Folding Bikes Blog

Bike Commute: Tuscon Style

There’s an infrastructure first in Tuscon now, a bicycle crosswalk, or ‘crossbike’. Tuscon Velo recently explored this new piece of bike safety engineering.

Bike commute evolves Tuscon bike crosswalk

[Image via Tuscon Velo]

Of course we’ve all probably seen, at one point or another, a cyclist using the crosswalk to cross the road along with pedestrian traffic, but just about everywhere this is  frowned on, if not completely illegal. These cyclists are pointing out something we face when we bike commute – how do I cross this intersection made for cars safely? For new commuters taking the lane can be daunting, especially in large intersections obviously engineered with automobile traffic in mind.

Taking the lane is something we have available legally as cyclists because a bicycle is classified as a vehicle. Yet, many of us do not take the lane, for various reasons, and at the beginning of bike commuting it can be simply daunting. Tuscon, AZ has presented one possible solution to this intersection-navigation challenge. The bike cross walk.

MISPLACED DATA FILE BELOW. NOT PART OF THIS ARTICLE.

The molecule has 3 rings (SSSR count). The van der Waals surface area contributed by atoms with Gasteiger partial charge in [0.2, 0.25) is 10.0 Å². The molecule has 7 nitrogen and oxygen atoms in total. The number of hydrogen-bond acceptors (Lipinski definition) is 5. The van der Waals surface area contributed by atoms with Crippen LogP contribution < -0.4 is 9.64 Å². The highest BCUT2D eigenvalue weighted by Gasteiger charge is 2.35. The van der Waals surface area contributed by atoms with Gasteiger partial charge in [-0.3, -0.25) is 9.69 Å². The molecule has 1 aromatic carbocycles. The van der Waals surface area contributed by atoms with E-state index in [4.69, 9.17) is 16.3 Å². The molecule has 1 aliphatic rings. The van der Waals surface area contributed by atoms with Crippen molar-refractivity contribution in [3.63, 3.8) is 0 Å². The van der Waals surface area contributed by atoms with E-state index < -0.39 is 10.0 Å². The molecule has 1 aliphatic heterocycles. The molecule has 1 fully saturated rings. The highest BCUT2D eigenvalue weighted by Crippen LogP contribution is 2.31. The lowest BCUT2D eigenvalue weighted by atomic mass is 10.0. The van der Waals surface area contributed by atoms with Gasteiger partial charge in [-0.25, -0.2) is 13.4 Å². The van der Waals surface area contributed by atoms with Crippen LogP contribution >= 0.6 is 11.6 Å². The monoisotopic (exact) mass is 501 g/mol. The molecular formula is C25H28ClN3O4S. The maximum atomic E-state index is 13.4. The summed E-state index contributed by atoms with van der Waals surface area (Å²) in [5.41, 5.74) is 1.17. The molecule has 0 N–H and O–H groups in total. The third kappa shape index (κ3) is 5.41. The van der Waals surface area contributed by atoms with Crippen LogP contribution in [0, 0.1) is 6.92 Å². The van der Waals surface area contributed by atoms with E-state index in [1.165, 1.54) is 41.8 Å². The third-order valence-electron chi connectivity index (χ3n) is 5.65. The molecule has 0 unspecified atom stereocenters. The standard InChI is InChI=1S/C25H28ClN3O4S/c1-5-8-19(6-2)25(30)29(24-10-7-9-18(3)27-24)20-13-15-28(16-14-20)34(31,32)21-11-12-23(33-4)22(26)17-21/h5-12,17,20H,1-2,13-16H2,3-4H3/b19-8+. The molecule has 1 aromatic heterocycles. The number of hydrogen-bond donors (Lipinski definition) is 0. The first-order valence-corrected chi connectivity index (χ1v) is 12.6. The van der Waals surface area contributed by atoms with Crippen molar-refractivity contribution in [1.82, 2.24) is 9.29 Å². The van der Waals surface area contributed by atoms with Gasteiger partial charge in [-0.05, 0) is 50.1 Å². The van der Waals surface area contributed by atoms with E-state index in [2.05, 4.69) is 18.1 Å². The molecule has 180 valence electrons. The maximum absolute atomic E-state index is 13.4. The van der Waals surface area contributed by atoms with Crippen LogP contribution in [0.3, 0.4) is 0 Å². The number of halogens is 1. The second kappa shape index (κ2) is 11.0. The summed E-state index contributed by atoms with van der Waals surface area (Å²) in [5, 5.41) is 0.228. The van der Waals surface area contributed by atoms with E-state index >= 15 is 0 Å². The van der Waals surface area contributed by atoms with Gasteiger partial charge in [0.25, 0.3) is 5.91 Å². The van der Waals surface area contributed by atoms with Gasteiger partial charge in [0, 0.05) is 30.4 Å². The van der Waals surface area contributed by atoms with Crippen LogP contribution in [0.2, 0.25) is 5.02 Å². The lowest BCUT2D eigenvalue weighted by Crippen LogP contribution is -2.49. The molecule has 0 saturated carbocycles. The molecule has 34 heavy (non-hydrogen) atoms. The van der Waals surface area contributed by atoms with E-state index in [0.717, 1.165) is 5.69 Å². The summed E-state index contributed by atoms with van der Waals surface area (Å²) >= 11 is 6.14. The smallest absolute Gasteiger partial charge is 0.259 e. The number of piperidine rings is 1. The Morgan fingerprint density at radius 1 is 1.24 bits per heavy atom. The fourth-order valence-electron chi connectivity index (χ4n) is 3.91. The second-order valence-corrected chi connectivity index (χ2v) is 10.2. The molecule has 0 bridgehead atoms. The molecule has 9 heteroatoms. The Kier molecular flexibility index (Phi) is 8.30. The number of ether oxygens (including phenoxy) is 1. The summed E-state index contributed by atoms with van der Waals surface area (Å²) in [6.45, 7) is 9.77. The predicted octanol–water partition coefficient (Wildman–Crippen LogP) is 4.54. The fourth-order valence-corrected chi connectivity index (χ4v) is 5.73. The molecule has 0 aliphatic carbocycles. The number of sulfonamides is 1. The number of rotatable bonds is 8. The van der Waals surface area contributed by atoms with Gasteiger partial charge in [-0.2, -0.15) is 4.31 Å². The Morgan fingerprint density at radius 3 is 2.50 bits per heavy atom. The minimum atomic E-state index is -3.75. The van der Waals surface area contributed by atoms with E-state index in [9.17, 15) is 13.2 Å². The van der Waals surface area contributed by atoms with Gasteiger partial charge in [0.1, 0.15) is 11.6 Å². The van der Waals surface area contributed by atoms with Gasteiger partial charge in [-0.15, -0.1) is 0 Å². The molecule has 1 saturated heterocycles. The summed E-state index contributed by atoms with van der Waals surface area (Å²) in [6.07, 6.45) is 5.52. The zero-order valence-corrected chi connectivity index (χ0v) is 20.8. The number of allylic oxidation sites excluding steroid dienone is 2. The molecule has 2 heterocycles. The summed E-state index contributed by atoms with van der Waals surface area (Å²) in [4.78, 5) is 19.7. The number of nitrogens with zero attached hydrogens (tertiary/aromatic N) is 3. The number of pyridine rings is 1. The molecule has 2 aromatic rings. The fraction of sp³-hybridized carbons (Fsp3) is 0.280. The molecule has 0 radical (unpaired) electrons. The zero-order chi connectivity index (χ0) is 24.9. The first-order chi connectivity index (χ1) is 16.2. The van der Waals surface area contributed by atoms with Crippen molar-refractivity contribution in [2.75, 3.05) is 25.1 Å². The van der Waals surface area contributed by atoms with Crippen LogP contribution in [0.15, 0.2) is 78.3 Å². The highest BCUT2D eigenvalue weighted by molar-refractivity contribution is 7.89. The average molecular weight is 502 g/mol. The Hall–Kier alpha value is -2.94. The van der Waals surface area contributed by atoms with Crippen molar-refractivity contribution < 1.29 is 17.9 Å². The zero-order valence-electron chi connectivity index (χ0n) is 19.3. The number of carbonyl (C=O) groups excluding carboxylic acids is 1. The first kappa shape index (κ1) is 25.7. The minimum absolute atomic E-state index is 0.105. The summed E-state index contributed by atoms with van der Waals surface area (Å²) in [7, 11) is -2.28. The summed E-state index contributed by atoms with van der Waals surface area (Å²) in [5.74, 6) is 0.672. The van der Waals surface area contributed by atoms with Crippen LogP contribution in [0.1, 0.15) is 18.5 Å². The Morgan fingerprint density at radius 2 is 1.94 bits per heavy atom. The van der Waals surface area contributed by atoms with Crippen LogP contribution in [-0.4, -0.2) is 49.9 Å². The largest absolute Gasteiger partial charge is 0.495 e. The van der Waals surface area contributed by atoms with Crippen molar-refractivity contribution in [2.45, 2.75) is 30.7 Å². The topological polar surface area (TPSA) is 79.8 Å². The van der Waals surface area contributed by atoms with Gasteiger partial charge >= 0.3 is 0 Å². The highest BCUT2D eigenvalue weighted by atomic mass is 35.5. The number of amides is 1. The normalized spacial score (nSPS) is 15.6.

Engineered and functional much the way any HAWK intersection is, this cross walk is a legitimate crossing for bikes as well. HAWK intersections – short for High intensity Activated crossWalK –  work in that they respond to a person, generally a pedestrian, pressing the button and only halt traffic in response to that input; these lights are not on timers for general traffic control. For this Tuscon intersection, now when the light is activated there is a green light for bikes to cross the road, as well as separate road markings in bright green shown in the image above.

In order for a cyclist to utilize this crossing as it is designed, the biker must mount the sidewalk in advance of the intersection in order to make the turn. Tuscon cyclists reviewing the new infrastructure are reporting that better signage is required from certain approaches.

As pedestrians and cyclists – what do you think? Is this the way to adjust crossings to keep bikes and pedestrians safer?

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